Did you know that Saturday 26th September marks World Contraception Day?
Despite the fact that contraception has been around for as long as humans have been having sex, it’s unfortunately still seen as a controversial and contentious subject.
Even in 2020, simply talking about contraception can be regarded as a subversive act in some cultures, and in many societies around the world women and girls are still struggling to discuss contraception, acquire contraception and implement a method of contraception that works for them.
The impact of this on the lives of women and girls is seismic; without contraception, it is very hard for women to break out of the cycle of childbearing, to acquire an education, to achieve a career or to gain independence. Without access to effective contraception, women remain constrained by the patriarchy and, very often, lack autonomy over their own lives.
You would have thought that, in our ultra-modern and globalised world, we would have come further than this. But, simply by the very fact that there is still a need for an annual World Contraception Day, it is evident that we have not.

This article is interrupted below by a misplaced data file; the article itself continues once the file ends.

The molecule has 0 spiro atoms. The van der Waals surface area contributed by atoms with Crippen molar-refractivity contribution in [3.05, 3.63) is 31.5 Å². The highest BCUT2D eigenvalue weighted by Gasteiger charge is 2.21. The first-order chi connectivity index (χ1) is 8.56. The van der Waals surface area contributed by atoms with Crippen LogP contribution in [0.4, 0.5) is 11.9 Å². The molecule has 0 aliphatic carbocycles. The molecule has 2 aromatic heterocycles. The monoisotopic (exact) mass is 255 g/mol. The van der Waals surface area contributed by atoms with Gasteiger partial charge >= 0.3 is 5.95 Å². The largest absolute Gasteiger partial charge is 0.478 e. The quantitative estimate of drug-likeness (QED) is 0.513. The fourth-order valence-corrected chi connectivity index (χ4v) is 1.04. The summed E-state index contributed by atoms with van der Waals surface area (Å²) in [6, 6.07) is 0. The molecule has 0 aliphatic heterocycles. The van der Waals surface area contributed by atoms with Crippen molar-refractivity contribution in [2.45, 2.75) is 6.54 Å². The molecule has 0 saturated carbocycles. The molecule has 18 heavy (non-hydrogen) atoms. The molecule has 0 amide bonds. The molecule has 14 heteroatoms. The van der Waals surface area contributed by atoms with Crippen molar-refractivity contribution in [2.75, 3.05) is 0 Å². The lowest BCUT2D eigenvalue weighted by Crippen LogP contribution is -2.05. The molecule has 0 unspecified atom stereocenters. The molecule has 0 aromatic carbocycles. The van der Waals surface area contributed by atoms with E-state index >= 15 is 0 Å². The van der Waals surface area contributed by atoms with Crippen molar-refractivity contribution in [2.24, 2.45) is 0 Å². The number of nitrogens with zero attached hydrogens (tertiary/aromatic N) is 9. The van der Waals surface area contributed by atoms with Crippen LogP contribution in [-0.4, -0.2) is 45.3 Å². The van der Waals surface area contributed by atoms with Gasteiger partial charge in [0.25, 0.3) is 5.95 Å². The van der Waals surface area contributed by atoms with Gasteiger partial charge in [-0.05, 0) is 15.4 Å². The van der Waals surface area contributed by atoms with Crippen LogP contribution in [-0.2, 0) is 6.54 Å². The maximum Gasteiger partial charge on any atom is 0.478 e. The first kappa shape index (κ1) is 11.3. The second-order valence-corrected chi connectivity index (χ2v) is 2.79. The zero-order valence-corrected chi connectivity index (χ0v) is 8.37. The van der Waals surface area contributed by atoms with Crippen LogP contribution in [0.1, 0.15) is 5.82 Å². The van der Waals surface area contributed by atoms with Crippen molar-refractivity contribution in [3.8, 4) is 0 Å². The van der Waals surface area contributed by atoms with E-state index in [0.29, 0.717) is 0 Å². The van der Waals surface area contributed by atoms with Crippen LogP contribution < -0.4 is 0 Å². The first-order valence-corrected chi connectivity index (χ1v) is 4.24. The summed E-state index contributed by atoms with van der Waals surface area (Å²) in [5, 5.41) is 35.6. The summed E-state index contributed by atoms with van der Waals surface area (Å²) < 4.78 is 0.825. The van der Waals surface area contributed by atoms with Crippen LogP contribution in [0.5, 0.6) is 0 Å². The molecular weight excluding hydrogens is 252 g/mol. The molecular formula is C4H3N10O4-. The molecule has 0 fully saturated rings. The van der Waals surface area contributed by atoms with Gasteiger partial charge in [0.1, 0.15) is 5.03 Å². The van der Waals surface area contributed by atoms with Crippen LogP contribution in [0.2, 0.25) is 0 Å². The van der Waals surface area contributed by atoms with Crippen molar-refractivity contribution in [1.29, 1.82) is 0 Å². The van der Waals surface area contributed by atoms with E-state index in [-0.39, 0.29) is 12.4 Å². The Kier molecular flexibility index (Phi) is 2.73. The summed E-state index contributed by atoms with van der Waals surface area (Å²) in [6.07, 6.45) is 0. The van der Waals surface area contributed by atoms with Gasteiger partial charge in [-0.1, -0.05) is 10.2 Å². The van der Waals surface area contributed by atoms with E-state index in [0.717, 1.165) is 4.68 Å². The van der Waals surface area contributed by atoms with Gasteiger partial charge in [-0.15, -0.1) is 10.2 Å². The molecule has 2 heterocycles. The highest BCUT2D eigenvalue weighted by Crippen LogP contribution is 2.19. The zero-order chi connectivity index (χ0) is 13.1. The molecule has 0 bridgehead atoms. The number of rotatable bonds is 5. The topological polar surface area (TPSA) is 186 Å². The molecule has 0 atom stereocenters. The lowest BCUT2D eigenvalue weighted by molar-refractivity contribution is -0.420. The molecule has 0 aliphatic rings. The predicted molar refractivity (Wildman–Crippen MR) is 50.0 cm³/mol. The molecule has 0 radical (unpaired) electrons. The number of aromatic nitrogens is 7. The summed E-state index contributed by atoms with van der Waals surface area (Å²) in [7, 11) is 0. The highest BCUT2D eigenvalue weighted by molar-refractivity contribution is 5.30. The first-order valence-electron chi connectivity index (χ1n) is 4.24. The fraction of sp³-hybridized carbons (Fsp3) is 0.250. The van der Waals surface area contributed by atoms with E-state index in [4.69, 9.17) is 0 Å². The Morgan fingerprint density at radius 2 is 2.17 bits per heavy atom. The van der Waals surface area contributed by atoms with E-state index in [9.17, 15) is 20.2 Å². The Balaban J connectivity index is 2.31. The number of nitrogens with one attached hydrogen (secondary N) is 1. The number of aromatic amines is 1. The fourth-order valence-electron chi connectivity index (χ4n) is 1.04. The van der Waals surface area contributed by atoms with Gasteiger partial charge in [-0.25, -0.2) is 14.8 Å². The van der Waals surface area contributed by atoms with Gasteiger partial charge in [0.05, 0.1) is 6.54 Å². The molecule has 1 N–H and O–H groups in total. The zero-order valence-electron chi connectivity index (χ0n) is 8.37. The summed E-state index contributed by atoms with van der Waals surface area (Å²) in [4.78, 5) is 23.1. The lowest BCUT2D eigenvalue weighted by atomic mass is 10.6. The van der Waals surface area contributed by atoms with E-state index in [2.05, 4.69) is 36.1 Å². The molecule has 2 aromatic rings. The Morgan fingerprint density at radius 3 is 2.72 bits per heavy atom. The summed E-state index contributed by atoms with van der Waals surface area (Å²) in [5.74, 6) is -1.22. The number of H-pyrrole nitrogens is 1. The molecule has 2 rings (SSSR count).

So what is World Contraception Day and why does it matter to women in 2020?
What Is World Contraception Day?
According to the WHO (World Health Organisation), World Contraception Day is an annual event that takes place on 26th September.
World Contraception Day was first launched on 26th September 2011.
Now in its ninth year, the internationally celebrated day is supported by a coalition of 15 Non-Governmental Organisations (NGOs), governmental organisations, and scientific and medical societies with an interest in sexual and reproductive health, such as Marie Stopes International and the WHO’s Every Woman Every Child. You can find the full list of all the NGOs that support World Contraception Day here.
With campaigns running on every continent and resources freely available to anyone via the various websites, World Contraception Day aims to educate and empower women and girls around contraception. Information is available to teach girls about the contraception methods available to them, explain why contraception is important and direct them to the places where they can find the right contraception method for them.
There are also many free resources available for teachers, medics and other agencies working with women and girls, to ensure everyone involved is empowered and enabled to provide girls with the information and contraception they need.